Long-delayed action on the health risks of mercury produced by U.S. coal power plants will have to wait even longer, as the Supreme Court decided today that federal authorities failed to properly weigh the benefits of regulation against the costs.
Justice Antonin Scalia, writing the opinion for a 5-4 majority, said that the U.S. Environmental Protection Agency (EPA) acted unreasonably when it deemed cost "irrelevant" to the question of whether or not to regulate hazardous power plant pollution.
The decision blocks enforcement of rules that just went into effect this past April after decades of study, lawsuits, and political wrangling through four administrations.
“EPA is disappointed that the Court did not uphold the rule,” the agency said in a statement. But it noted that, since the rule was issued 3 years ago, “investments have been made and most plants are already well on their way to making emissions reductions.”
The 2011 Mercury and Air Toxics Standards, with an estimated price tag of $9.6 billion, was one of the most expensive regulations EPA ever issued, according to the Congressional Research Service. EPA, however, concluded that the rule’s health benefits outweighed the costs. Agency analysts concluded cutting emissions of the toxin would result in 130,000 fewer asthma attacks, 4700 fewer heart attacks, and 11,000 fewer premature deaths each year, adding up to at least $37 billion to $90 billion annually.
The majority of those calculated benefits were due to the side effect of regulating particulate pollution, however, and EPA did not use that analysis in making its initial legal determination that regulation of mercury was "necessary and appropriate." EPA said the full cost-benefit analysis was only needed at the end of the regulatory process, to determine the exact toughness of regulation needed.
Today, Scalia said that approach made no sense. "By EPA’s logic, someone could decide whether it is 'appropriate' to buy a Ferrari without thinking about cost, because he plans to think about cost later when deciding whether to upgrade the sound system," Scalia wrote. "It is unreasonable to read an instruction to an administrative agency to determine whether 'regulation is appropriate and necessary' as an invitation to ignore cost."
In a withering dissent, Justice Elena Kagan criticized the "peculiarly blinkered way" the court approached the case. "I agree with the majority—let there be no doubt about this—that EPA’s power plant regulation would be unreasonable if '[t]he Agency gave cost no thought at all.' But that is just not what happened here." She said that EPA took costs into account in multiple stages over more than a decade, and knew it would analyze the costs again when it decided exactly what level of mercury limits were needed.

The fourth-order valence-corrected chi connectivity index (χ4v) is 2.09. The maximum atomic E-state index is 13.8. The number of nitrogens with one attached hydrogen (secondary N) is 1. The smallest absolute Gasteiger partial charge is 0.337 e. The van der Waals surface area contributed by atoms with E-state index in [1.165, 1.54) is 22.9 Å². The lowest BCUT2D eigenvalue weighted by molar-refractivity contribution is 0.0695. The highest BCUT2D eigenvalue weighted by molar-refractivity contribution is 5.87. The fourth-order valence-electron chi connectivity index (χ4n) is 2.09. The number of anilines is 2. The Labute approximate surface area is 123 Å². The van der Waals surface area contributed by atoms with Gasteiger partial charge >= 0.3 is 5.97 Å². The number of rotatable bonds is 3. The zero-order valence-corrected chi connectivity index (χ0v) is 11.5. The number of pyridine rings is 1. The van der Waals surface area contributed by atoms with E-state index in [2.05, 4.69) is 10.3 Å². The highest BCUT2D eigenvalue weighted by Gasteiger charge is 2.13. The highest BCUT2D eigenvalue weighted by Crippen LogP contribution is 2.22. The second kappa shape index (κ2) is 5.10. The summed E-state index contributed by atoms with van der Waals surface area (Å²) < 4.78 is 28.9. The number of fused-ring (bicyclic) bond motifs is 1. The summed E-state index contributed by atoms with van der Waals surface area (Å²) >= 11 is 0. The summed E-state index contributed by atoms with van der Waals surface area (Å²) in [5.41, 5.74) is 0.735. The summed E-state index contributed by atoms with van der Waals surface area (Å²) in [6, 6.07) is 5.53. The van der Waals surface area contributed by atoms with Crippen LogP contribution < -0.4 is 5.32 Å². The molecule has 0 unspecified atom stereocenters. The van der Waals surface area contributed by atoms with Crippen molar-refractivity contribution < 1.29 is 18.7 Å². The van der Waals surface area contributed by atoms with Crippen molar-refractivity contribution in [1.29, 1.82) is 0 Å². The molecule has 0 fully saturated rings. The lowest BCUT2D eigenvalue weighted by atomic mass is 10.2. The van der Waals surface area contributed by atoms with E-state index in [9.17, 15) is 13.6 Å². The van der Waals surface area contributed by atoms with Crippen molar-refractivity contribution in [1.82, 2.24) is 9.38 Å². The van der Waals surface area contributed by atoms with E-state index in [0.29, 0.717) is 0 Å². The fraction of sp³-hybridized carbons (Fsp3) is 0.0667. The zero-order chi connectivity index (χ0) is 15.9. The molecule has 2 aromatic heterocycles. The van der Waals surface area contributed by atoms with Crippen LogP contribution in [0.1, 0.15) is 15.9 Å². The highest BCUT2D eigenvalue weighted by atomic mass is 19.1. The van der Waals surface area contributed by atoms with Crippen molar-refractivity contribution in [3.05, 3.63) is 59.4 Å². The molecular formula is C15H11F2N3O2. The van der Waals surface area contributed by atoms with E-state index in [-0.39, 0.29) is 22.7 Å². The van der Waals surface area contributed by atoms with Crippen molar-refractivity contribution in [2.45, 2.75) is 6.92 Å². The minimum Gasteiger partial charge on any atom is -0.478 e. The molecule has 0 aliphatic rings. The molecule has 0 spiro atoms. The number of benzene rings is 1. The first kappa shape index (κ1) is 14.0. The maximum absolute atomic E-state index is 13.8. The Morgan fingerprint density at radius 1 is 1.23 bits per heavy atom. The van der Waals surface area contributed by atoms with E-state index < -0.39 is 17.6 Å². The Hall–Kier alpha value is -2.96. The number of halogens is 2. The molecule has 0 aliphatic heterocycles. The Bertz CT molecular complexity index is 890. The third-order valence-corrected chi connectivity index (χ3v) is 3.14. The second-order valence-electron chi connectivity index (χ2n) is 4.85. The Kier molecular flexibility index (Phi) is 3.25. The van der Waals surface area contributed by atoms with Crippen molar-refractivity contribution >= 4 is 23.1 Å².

"The Agency acted well within its authority in declining to consider costs at the opening bell of the regulatory process given that it would do so in every round thereafter—and given that the emissions limits finally issued would depend crucially on those accountings," she wrote.
The rule's opponents, led by Michigan, had joined 21 other states, utilities, and coal mining interests in arguing that the only relevant figures EPA could consider were the $4 million to $6 million in annual forgone future earnings for those who suffer IQ loss from mercury poisoning as children. Using those benefit figures meant $2400 in costs for the utilities for every $1 in benefits for the public. That ratio "is not reasonable, imposes great expenses on consumers, and threatens to put covered electric utilities out of business," the petitioners concluded in their argument against the rule.
Today’s decision means that EPA will now have to either produce a new cost-benefit analysis, or write an entirely new mercury plan at the same time that the agency already has a full agenda because of its efforts to take action on climate change. Many of the same states, utilities, and coal mining interests that fought the mercury pollution rules are also lined up to battle EPA's pending regulations to limit carbon dioxide emissions from existing power plants, due out in the coming weeks.
(The Supreme Court's decision, in fact, appears to topple one of their arguments—at least for the time being. West Virginia and several other states argued that EPA couldn't regulate carbon dioxide emissions because the agency already regulates mercury emissions.)
In some sense, EPA's effort on greenhouse gases, called the Clean Power Plan, could render the mercury issue moot. Some utilities argue they will be forced to shut coal plants down under the Clean Power Plan, eliminating both carbon dioxide and mercury emissions. In theory, power plants also may be able to address their mercury problem with installation of advanced carbon emissions controls; in its regulatory impact analysis EPA lists reduction of mercury as a potential side benefit of proposed carbon dioxide rules. But the greenhouse gas battle is just beginning and, because it involves the same interests, could rage as long as the fight over mercury, which began in the mid-1990s.